To Reduce Fire Waste.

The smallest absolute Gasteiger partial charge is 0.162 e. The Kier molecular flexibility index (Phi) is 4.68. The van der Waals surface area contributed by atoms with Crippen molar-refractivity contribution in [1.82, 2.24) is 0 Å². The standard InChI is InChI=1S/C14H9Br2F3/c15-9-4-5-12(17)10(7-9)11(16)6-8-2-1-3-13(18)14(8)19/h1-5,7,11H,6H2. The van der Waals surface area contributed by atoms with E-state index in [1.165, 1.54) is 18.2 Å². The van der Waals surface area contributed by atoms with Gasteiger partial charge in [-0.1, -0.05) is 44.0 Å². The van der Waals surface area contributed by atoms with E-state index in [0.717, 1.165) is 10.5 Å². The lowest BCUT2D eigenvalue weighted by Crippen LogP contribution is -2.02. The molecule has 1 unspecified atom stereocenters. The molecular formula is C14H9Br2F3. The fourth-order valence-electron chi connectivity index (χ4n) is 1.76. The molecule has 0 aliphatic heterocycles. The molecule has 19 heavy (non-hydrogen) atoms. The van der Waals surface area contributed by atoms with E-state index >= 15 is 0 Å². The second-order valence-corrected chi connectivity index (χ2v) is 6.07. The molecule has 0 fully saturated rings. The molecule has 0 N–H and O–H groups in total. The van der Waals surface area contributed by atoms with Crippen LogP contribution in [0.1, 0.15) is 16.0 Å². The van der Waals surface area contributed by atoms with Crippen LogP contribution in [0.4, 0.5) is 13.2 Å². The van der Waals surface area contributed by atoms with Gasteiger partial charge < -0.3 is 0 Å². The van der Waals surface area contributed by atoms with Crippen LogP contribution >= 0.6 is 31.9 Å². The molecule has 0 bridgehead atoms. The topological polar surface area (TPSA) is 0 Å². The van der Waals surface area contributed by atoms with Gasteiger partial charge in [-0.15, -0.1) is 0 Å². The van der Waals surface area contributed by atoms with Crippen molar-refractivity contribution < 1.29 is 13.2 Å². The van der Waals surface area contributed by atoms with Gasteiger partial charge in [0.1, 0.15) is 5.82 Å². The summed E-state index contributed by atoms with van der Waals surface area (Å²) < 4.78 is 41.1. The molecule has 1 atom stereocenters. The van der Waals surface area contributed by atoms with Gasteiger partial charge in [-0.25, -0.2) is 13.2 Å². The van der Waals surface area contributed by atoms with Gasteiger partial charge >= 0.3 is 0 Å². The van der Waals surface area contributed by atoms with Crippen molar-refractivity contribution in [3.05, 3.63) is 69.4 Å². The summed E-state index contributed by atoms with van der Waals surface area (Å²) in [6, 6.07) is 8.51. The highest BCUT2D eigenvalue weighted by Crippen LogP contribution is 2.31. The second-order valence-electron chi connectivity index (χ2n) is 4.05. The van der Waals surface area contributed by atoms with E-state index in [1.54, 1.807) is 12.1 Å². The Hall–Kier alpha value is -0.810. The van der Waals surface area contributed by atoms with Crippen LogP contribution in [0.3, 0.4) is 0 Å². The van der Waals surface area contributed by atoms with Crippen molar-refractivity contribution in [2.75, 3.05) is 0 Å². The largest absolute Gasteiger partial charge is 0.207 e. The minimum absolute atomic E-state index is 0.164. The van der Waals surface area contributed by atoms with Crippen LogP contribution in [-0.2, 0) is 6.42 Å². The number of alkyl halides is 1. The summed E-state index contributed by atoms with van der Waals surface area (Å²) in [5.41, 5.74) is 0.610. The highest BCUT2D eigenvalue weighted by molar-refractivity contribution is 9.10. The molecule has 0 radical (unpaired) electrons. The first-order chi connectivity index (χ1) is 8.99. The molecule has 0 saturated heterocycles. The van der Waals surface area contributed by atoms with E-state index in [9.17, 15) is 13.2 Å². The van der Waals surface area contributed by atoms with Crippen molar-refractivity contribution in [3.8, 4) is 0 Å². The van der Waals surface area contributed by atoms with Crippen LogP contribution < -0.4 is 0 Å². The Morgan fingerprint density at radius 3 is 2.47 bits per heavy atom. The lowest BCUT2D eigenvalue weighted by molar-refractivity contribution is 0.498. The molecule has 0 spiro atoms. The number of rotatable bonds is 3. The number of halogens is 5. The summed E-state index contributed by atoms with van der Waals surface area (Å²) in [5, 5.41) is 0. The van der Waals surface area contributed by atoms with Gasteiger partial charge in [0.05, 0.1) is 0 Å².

The report of the fire insurance committee of the National Association of Credit Men who were recently in convention at Philadelphia, dealt, among other subject, with the “story of frightful waste of life and wealth,” caused every year by fires in the United States, and spoke of it causes and correctives. The reP rt pointed out that, so far the business men f the country have “cried out passionately a train st it. when hit, but usually have applied only a palliative—no real betterment of conditions. 1 he corrective is to be found in all business men joining hands against this common enemy and effectively co-operating-to control it. No one association, however large, earnest or well informed, can change matters appreciably. The habit of undue fire waste and of paying for it is too old and strong, the inertia too great, the problem too large, for any single interest to effect reform. The activity of property owners in constructing, protecting and occupying buildings as their knowledge, capital, habits and the local laws may influence them; the insurance organisations as their business and the State laws influence them; and the character of the local municipal government, its attitude towards its water supply and its fire departments—all together, all the time, everywhere, are the factors which determine lire waste and insurance cost. Hence, the logical program: Educate the citizen; pass good State laws; pass good municipal ordinances.” 1 lie committee would have the State committees and their branches move in behalf of a proper fire marshal law for every State and then for the appointment of a conscientious and competent tire marshal. Towards the attainment of this object the national organisation should work energetically during the ensuing year. The report added: “The first necessity is that your joint committee should study and draft a model law based on the theory and practice of those fire-marshal laws which have been in force in certain States for several years. This law must be considered with reference to the constitutional and court decisions of each State; and. again, the law, when in shape, must be introduced and followed closely until enacted by the legislatures of all States. The committee said further, that there was a demand in every city that “there be a body of business men who shall see to it that the recommendations made by the engineers of the National Board of hire Underwriters for fire prevention measures (covering water supply, fire and salvage departments, storage of explosives. etc., etc.) in the different centres shall have a respectful hearing and, so far as practicable. shall be adopted and enforced. Too frequently an exhaustive report on conditions is treated by the municipal authorities with an indifference akin to contempt. The unwisdom of this attitude needs no comment here, and your committee would urge that the incoming committee make a study of the National board of Fire Underwriters’ reports, and. with the committees of local associations, insist that the tight in each municipality be made on the basis of bettering conditions, and that, too, not solely with a view to securing lower rates, for the latter will follow the former in natural course.” The committee expressed the conviction that the time was ripe for the National Association of Credit Men to ally itself, as an active member, with the National hire Protection association— ‘the engineering organisation of the insurance world in which lies much of the hope of developing the science and improving the methods of tire prevention and protection. The highest business interests of the country are being served by an organisation which aims to reduce fire waste.”